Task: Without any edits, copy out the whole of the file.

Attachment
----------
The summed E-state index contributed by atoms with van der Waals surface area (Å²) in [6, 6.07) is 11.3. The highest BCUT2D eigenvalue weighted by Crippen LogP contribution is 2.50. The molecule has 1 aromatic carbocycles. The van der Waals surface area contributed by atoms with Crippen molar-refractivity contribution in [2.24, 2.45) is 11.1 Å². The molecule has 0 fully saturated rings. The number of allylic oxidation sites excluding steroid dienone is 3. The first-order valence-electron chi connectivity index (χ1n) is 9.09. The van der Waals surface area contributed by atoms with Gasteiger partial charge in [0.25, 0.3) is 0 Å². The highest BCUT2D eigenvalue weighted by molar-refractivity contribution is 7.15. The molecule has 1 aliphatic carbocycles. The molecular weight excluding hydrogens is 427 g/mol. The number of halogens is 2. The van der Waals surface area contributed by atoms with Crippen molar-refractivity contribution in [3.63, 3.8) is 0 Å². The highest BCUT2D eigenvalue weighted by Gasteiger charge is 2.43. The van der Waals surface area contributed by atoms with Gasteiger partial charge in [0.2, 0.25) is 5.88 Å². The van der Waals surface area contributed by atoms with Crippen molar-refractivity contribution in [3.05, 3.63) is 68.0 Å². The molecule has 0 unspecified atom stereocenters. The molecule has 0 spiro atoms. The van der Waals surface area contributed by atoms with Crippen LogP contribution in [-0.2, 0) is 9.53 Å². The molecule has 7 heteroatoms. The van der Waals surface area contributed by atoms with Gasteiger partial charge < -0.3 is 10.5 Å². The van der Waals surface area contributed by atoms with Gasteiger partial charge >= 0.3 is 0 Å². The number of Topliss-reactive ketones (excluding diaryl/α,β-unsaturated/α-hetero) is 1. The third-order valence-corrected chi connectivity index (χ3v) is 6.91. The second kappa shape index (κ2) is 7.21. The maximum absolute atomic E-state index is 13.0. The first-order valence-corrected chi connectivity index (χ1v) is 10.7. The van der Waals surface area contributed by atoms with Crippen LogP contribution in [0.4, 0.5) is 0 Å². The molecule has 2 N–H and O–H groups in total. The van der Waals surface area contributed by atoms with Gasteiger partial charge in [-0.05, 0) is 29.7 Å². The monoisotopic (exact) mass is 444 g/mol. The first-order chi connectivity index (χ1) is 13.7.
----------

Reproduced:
The summed E-state index contributed by atoms with van der Waals surface area (Å²) in [6, 6.07) is 11.3. The highest BCUT2D eigenvalue weighted by Crippen LogP contribution is 2.50. The molecule has 1 aromatic carbocycles. The van der Waals surface area contributed by atoms with Crippen molar-refractivity contribution in [2.24, 2.45) is 11.1 Å². The molecule has 0 fully saturated rings. The number of allylic oxidation sites excluding steroid dienone is 3. The first-order valence-electron chi connectivity index (χ1n) is 9.09. The van der Waals surface area contributed by atoms with Gasteiger partial charge in [0.25, 0.3) is 0 Å². The highest BCUT2D eigenvalue weighted by molar-refractivity contribution is 7.15. The molecule has 1 aliphatic carbocycles. The molecular weight excluding hydrogens is 427 g/mol. The number of halogens is 2. The van der Waals surface area contributed by atoms with Crippen molar-refractivity contribution in [3.63, 3.8) is 0 Å². The highest BCUT2D eigenvalue weighted by Gasteiger charge is 2.43. The van der Waals surface area contributed by atoms with Gasteiger partial charge in [0.2, 0.25) is 5.88 Å². The van der Waals surface area contributed by atoms with Crippen molar-refractivity contribution in [3.05, 3.63) is 68.0 Å². The molecule has 0 unspecified atom stereocenters. The molecule has 0 spiro atoms. The van der Waals surface area contributed by atoms with Crippen LogP contribution in [-0.2, 0) is 9.53 Å². The molecule has 7 heteroatoms. The van der Waals surface area contributed by atoms with Gasteiger partial charge < -0.3 is 10.5 Å². The van der Waals surface area contributed by atoms with Gasteiger partial charge >= 0.3 is 0 Å². The number of Topliss-reactive ketones (excluding diaryl/α,β-unsaturated/α-hetero) is 1. The third-order valence-corrected chi connectivity index (χ3v) is 6.91. The second kappa shape index (κ2) is 7.21. The maximum absolute atomic E-state index is 13.0. The first-order valence-corrected chi connectivity index (χ1v) is 10.7. The van der Waals surface area contributed by atoms with Crippen LogP contribution in [0.4, 0.5) is 0 Å². The molecule has 2 N–H and O–H groups in total. The van der Waals surface area contributed by atoms with Gasteiger partial charge in [-0.05, 0) is 29.7 Å². The monoisotopic (exact) mass is 444 g/mol. The first-order chi connectivity index (χ1) is 13.7.